قۇمۇل شەھىرى
Hami Prefecture (red) in Xinjiang (orange)
Hami Prefecture (red) in Xinjiang (orange)
Hami is located in Bayingolin
Location of the city center in Xinjiang
Coordinates (Hami municipal government): 42°49′09″N 93°30′54″E / 42.8193°N 93.5151°E / 42.8193; 93.5151Coordinates: 42°49′09″N 93°30′54″E / 42.8193°N 93.5151°E / 42.8193; 93.5151
CountryPeople's Republic of China
Autonomous regionXinjiang
Municipal seatYizhou District
 • Total140,749 km2 (54,343 sq mi)
759 m (2,490 ft)
 • Total580,000
 • Density4.1/km2 (11/sq mi)
Time zoneUTC+8 (China Standard)
Postal code
ISO 3166 codeCN-XJ-05
Chinese name
Uyghur name

Hami (Kumul) is a prefecture-level city in Eastern Xinjiang, China. It is well known as the home of sweet Hami melons. In early 2016, the former Hami county-level city was merged with Hami Prefecture to form the Hami prefecture-level city with the county-level city becoming Yizhou District.[1][2] Since the Han dynasty, Hami has been known for its production of agricultural products and raw resources.

Origins and names

"Camul" (Kumul) shown in the middle or Asia, halfway between "Samarchand" and "Cataio", on a 1570 map by Abraham Ortelius
"Camul" (Kumul) shown in the middle or Asia, halfway between "Samarchand" and "Cataio", on a 1570 map by Abraham Ortelius

Cumuḍa (sometimes Cimuda or Cunuda) is the oldest known endonym of Hami, when it was founded by a people known in Han Chinese sources as the Xiao Yuezhi ("Lesser Yuezhi"),[3] during the 1st millennium BCE.

The oldest attested Chinese names is "昆莫" (Kūnmò; by the time of the Han dynasty it was referred to in Chinese as "伊吾" (Yīwú) or "伊吾卢" (Yīwúlú), in the Tang dynasty as Yīzhōu, 伊州.[1][2]

By the 10th century CE, the city and its residents were known to the Han as "仲雲" (pinyin: Zhòngyún; Wade–Giles: Chung-yün). A monk named Gao Juhui, who had traveled to the Tarim Basin, wrote that the Zhongyun were descendants of the Xiao Yuezhi and that the king of Zhongyun resided near Lop Nur.[4]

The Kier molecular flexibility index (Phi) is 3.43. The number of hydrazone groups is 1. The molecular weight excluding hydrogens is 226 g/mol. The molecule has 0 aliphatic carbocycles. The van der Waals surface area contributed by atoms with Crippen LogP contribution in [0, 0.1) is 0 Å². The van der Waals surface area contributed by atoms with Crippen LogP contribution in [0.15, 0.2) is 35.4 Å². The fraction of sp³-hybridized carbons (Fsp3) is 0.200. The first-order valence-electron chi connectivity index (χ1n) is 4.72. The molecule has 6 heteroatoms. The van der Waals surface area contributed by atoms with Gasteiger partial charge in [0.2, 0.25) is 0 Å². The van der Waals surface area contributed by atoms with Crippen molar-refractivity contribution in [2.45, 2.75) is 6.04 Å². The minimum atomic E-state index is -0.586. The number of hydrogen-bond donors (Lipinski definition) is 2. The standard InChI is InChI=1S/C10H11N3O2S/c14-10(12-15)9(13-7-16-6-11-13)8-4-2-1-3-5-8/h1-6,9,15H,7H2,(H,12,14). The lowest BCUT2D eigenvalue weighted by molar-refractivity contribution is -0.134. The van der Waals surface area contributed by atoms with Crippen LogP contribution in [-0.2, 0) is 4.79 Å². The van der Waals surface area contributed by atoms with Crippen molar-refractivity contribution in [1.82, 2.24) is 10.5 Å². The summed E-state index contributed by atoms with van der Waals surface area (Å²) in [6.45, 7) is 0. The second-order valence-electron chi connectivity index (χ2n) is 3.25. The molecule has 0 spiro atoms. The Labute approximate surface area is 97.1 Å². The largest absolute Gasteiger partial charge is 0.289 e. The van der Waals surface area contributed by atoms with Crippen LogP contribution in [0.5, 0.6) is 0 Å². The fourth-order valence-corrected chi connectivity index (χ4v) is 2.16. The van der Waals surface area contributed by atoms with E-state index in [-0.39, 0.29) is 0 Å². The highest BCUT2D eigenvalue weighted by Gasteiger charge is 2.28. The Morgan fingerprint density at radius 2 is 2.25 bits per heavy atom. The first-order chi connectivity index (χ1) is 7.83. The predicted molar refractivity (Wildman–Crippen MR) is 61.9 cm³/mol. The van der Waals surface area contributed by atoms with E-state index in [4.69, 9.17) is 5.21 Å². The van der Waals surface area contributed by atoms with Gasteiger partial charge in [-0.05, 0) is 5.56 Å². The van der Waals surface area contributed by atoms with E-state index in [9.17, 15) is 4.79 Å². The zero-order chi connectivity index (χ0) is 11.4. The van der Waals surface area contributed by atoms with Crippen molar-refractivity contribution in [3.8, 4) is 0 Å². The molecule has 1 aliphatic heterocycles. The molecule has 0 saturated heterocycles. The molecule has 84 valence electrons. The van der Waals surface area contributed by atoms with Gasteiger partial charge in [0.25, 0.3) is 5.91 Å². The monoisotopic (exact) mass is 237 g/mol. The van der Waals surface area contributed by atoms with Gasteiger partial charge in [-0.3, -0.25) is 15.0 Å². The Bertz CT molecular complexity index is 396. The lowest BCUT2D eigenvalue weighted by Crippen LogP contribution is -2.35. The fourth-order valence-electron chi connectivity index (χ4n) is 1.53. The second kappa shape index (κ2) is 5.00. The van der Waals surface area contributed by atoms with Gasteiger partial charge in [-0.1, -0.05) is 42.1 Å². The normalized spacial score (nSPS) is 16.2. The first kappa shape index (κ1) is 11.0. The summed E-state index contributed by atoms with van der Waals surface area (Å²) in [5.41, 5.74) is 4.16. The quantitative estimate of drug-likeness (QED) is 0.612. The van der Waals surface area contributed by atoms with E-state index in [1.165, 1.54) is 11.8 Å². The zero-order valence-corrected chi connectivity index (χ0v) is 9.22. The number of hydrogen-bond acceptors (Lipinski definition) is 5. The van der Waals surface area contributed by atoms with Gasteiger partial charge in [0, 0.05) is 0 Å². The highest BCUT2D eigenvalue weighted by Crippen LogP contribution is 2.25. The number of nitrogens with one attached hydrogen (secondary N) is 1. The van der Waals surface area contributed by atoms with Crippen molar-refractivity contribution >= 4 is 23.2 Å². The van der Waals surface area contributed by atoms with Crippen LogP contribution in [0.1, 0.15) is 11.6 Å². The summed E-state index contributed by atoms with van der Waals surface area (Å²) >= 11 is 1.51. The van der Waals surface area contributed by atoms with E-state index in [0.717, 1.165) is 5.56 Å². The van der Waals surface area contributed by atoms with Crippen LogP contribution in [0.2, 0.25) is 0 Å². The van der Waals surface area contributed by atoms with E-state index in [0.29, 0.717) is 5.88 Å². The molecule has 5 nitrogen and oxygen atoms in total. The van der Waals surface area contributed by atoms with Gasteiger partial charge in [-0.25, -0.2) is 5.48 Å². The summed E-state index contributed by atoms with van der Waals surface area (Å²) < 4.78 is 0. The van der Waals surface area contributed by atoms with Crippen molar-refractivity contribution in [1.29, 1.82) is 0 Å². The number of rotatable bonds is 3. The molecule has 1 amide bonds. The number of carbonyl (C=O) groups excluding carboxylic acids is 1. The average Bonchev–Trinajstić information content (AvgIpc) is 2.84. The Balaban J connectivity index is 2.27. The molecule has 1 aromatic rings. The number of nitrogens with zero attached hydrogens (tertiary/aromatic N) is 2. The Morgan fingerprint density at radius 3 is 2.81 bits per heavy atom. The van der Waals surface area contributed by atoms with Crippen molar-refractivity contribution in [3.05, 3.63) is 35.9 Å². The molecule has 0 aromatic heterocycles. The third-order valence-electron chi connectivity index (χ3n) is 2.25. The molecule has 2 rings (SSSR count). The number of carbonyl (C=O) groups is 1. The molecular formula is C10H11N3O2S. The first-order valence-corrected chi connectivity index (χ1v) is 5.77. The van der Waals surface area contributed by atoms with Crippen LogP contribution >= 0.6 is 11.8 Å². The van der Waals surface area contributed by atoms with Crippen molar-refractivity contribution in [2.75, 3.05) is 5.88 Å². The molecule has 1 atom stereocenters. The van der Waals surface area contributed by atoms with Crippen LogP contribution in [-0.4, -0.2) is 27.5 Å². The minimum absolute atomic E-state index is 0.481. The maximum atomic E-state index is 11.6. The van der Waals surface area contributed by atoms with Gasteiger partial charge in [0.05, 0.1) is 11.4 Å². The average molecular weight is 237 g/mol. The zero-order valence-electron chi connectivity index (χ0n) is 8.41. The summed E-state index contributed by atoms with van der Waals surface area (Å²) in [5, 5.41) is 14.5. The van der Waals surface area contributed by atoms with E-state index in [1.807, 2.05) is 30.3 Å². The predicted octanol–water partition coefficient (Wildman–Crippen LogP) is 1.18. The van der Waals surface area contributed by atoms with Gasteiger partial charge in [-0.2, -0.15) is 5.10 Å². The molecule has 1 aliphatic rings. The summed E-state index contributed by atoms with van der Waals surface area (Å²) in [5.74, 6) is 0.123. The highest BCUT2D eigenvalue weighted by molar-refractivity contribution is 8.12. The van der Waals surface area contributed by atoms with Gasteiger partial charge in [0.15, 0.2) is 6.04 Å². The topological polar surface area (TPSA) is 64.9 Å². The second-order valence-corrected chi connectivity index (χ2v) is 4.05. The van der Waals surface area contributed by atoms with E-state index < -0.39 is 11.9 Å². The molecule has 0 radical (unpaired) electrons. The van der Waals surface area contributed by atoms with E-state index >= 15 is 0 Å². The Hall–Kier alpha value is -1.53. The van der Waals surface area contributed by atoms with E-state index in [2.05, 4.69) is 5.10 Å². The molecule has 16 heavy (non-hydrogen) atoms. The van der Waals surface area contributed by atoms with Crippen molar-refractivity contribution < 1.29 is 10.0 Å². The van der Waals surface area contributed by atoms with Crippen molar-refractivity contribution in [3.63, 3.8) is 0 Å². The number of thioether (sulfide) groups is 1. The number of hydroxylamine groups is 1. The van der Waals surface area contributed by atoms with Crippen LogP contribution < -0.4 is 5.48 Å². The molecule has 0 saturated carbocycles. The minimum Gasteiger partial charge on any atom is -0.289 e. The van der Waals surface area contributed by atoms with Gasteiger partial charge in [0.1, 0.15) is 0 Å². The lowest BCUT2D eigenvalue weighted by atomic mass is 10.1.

Following the subsequent settlement of Uyghur-speaking people in the area, Cumuḍa became known as Čungul, Xungul, Qumul, Qomul and Kumul (Yengi Yezik̡: K̡umul, K̡omul).

The toponym Yīwúlú also appears as "伊吾廬" in the History of the Yuan dynasty,[5] the biographies of which include references to the place using both names: Baurchuk Art Tekin (巴而朮阿而忒的斤) bases his troops at Hāmìlì in juan 122, while one Tabun (塔本) is recorded as being a man of Yīwúlú in juan 124.[6]

During the Yuan dynasty the Mongolian name for the place, Qamil, transcribed into Chinese as "哈密力" (Hāmìlì), was widely used.[7]

Marco Polo reported visiting "Camul" in the early 14th century and that was the name under which it first appeared on European maps, during the 16th century.

From the Ming dynasty onwards, Qumul was known in Han sources as "哈密" (Hāmì).

When Matteo Ricci visited the city in 1605 in his account of the Portuguese Jesuit Benedict Goës, he used the same spelling as well.[8]

Lionel Giles has recorded the following names (with his Wade–Giles forms of the Chinese names converted to Pinyin):


Hami is a modern city named after the Chinese name for the wider province, a disputed region claimed by various states throughout history, and its historic capital, Qocho, about 325 km to the west.

During the Later Han dynasty, Hami repeatedly changed hands between the Chinese and Xiongnu who both wanted to control this fertile and strategic oasis. Several times the Han set up military agricultural colonies to feed their troops and supply trade caravans. It was especially noted for its melons, raisins and wine.[9]

"The region of Yiwu [Hami] is favourable for the five types of grain [rice, two kinds of millet, wheat and beans], mulberry trees, hemp, and grapes. Further north is Liuzhong [Lukchun]. All these places are fertile. This is why the Han have constantly struggled with the Xiongnu over Jushi [Turfan/Jimasa] and Yiwu [Hamich], for the control of the Western Regions."[10]

The decline of the Xiongnu and the Han dynasty led to relative stability and peace for Hami and the surrounding area. However, in 456, the Northern Wei dynasty occupied the Hami region. Based here, they launched raids against the Rouran Khagante. After the decline of the Northern Wei dynasty around the 6th century, the First Turkic Khaganate assumed control of the region. Hami was then tossed around between the western and eastern branches of the khaganate.[11]

Xuanzang visited the oasis town, famous for its melons, the first of a string of oases supplied by the Tian Shan Mountains. This water had been preserved in underground wells and channels since time immemorial. The town had long been inhabited by a Chinese military colony. During the early Tang dynasty and reaching into the Sui dynasty, the Chinese colony had accepted Turkic rule. Xuanzang stayed at a monastery inhabited at the time by three Chinese monks.[12]